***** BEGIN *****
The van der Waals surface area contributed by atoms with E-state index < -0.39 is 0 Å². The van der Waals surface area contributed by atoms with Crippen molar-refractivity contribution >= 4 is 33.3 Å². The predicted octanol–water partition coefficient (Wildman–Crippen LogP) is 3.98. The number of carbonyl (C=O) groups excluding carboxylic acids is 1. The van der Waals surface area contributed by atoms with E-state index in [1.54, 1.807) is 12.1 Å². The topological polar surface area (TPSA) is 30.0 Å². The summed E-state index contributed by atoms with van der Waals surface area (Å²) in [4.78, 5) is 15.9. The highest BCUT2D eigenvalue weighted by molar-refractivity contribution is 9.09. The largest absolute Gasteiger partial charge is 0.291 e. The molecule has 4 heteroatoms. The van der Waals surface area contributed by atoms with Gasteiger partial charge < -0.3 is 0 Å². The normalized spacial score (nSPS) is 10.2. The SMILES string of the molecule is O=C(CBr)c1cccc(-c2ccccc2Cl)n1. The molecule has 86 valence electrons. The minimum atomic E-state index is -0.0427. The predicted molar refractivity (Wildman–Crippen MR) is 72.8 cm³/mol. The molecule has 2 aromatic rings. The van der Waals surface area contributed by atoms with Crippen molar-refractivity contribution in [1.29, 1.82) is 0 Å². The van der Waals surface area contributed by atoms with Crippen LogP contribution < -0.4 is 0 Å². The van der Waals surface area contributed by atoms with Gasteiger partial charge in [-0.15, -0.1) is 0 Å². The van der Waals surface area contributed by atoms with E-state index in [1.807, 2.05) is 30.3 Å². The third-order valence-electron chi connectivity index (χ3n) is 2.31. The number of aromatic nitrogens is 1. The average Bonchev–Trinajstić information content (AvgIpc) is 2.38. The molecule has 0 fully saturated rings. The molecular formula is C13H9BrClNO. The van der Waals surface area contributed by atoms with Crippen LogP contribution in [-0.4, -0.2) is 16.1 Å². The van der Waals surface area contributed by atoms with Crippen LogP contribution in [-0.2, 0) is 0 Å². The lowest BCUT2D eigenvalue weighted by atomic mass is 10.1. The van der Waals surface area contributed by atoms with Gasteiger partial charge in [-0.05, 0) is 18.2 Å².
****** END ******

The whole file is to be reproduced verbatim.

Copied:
The van der Waals surface area contributed by atoms with E-state index < -0.39 is 0 Å². The van der Waals surface area contributed by atoms with Crippen molar-refractivity contribution >= 4 is 33.3 Å². The predicted octanol–water partition coefficient (Wildman–Crippen LogP) is 3.98. The number of carbonyl (C=O) groups excluding carboxylic acids is 1. The van der Waals surface area contributed by atoms with E-state index in [1.54, 1.807) is 12.1 Å². The topological polar surface area (TPSA) is 30.0 Å². The summed E-state index contributed by atoms with van der Waals surface area (Å²) in [4.78, 5) is 15.9. The highest BCUT2D eigenvalue weighted by molar-refractivity contribution is 9.09. The largest absolute Gasteiger partial charge is 0.291 e. The molecule has 4 heteroatoms. The van der Waals surface area contributed by atoms with Gasteiger partial charge < -0.3 is 0 Å². The normalized spacial score (nSPS) is 10.2. The SMILES string of the molecule is O=C(CBr)c1cccc(-c2ccccc2Cl)n1. The molecule has 86 valence electrons. The minimum atomic E-state index is -0.0427. The predicted molar refractivity (Wildman–Crippen MR) is 72.8 cm³/mol. The molecule has 2 aromatic rings. The van der Waals surface area contributed by atoms with Crippen molar-refractivity contribution in [1.29, 1.82) is 0 Å². The van der Waals surface area contributed by atoms with Crippen LogP contribution < -0.4 is 0 Å². The van der Waals surface area contributed by atoms with Gasteiger partial charge in [-0.15, -0.1) is 0 Å². The van der Waals surface area contributed by atoms with E-state index in [1.807, 2.05) is 30.3 Å². The third-order valence-electron chi connectivity index (χ3n) is 2.31. The number of aromatic nitrogens is 1. The average Bonchev–Trinajstić information content (AvgIpc) is 2.38. The molecule has 0 fully saturated rings. The molecular formula is C13H9BrClNO. The van der Waals surface area contributed by atoms with Crippen LogP contribution in [-0.4, -0.2) is 16.1 Å². The van der Waals surface area contributed by atoms with Crippen LogP contribution in [-0.2, 0) is 0 Å². The lowest BCUT2D eigenvalue weighted by atomic mass is 10.1. The van der Waals surface area contributed by atoms with Gasteiger partial charge in [-0.05, 0) is 18.2 Å².